Colposcopy in Pregnancy: How to go about it

A colposcopy in pregnancy is conducted to take a closer look at your cervix. Usually, a colposcopy becomes necessary if the results of a cervical screening show changes in your cells resulting from certain types of human papillomavirus (HPV). In some cases, these changed cells can turn into cervical cancer cells. 

Although a lot of detail goes into planning and performing a colposcopy in pregnancy, it is usually a safe and effective procedure. As a result, it is necessary to always follow appropriate guidelines.

This article contains all you need to know about colposcopy in pregnancy; when it is necessary, how to perform it, and the factors involved.

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Colposcopy in pregnancy

When to Perform Colposcopy During Pregnancy

Colposcopy is safe during pregnancy and is not associated with adverse surgical or obstetric outcomes. The main purpose of performing a colposcopy during pregnancy is to rule out the presence of cancer cells. Usually, a colposcopy is necessary for women with an immediate risk of cervical intraepithelial neoplasia.

Also, a colposcopy helps to find out the cause of other symptoms, such as unusual vaginal bleeding or discharge. 

When performing a colposcopy on a pregnant woman, it is important to ensure that nothing is inserted deep into the endocervical canal as this could disrupt the pregnancy. 

How to Prepare for a Colposcopy

For the 24 hours before going for your colposcopy, you should take note of the following:

  • Do not have penetrative vaginal sex
  • Do not use any products that you place inside your vagina like vaginal creams or tampons.
  • Bring along a panty liner or sanitary towel to your appointment because of the possibility of minor bleeding after the procedure.

Performing a Colposcopy

During a colposcopy, a smooth tube-shaped tool called a speculum is gently inserted into your vagina to open it and a microscope is then used to observe your cervix in greater detail. The doctor will put liquids on your cervix to help them see any abnormal cervical cells. Sometimes, a doctor may want to perform a biopsy to diagnose abnormal tissue if found. A biopsy is the removal of a small tissue sample usually around the size of a pinhead. 

Factors Affecting Colposcopy

Colposcopy during pregnancy presents challenges to accurate diagnosis since pregnancy-related changes to the cervix may present similarly to certain cancers. This is why it is preferred that an experienced colposcopist carries out this procedure.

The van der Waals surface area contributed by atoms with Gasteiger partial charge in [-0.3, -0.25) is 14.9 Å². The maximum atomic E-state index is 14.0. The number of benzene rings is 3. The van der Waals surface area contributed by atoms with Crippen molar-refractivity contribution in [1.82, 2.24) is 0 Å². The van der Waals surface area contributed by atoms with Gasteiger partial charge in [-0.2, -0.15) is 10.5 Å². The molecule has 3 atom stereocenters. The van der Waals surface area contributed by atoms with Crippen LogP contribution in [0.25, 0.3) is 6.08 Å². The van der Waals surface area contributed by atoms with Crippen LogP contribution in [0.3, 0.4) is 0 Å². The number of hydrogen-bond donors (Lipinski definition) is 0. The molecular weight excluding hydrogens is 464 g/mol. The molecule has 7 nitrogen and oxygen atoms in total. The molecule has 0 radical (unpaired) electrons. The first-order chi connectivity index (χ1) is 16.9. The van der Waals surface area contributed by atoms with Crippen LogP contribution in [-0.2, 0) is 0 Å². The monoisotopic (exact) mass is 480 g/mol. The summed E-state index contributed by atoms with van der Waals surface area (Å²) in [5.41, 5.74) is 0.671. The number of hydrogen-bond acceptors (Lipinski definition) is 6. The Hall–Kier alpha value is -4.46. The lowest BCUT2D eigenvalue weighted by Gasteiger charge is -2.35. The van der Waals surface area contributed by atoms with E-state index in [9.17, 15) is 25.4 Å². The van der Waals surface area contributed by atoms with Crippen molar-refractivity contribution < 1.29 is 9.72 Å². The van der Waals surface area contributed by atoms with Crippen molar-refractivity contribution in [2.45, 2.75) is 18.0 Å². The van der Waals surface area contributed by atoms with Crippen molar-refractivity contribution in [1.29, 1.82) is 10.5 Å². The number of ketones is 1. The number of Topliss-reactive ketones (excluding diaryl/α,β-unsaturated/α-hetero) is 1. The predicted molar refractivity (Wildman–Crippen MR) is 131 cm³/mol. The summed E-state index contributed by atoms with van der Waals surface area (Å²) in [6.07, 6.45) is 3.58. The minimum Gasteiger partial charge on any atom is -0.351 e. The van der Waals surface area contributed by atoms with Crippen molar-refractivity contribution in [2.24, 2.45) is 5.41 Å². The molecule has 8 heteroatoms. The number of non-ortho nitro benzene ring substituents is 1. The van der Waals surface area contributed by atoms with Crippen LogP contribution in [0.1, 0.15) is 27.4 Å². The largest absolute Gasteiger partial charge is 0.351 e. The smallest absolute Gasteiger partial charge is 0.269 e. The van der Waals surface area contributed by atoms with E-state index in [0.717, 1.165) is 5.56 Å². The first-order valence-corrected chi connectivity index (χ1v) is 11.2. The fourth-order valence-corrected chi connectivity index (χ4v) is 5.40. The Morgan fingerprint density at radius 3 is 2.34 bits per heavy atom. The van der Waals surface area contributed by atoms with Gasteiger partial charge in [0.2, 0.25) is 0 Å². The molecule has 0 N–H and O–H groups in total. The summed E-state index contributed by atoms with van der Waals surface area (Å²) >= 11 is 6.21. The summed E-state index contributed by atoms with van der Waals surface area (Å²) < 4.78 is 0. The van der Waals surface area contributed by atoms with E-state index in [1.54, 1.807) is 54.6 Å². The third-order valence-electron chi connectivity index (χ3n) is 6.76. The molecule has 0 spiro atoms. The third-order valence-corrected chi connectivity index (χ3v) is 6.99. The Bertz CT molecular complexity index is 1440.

Furthermore, the process of a colposcopy during pregnancy may depend on the following factors:

  • Hormonal changes

Hormonal changes during pregnancy lead to several physiological changes. This includes physiological changes to the cervix. A doctor will see fewer changes to the cervix during the 1st trimester but will expect significant changes starting from the 2nd trimester as the baby begins to increase in size and press on the cervix.

  • Lax vaginal walls

Usually, the walls of the vagina often soften and become less elastic. This can impair the doctor’s ability to visualize the cervix. During pregnancy, the cervix increases up to 10 times in size, and this further compounds the visualization problem. However, using a vaginal retractor together with the speculum can resolve this issue easily. 

  • Condoms

Condoms can simplify colposcopy in pregnancy via an innovative method that removes the vaginal retractor. The doctor places a condom over the speculum before insertion and cuts off the tip of the condom so that it forms a sheath around the speculum.

This will hold the lax walls of the vagina in place with minimal invasion to the patient and clear visualization of the cervix. 

Colposcopy in pregnancy

Treatment Options for Positive Results

If the doctor finds abnormal cells in your cervix, they may recommend removing them to reduce the risk of cervical cancer. However, it is usually sufficient to just monitor the cells during pregnancy for re-evaluation.

A treatment plan will be scheduled at least 6 weeks postpartum.


Colposcopy is generally safe during pregnancy, although colposcopic evaluations are preferred during the first half of pregnancy. When performed by experienced colposcopists or gynecologists, it is a reliable diagnostic tool for both pregnant and non-pregnant individuals.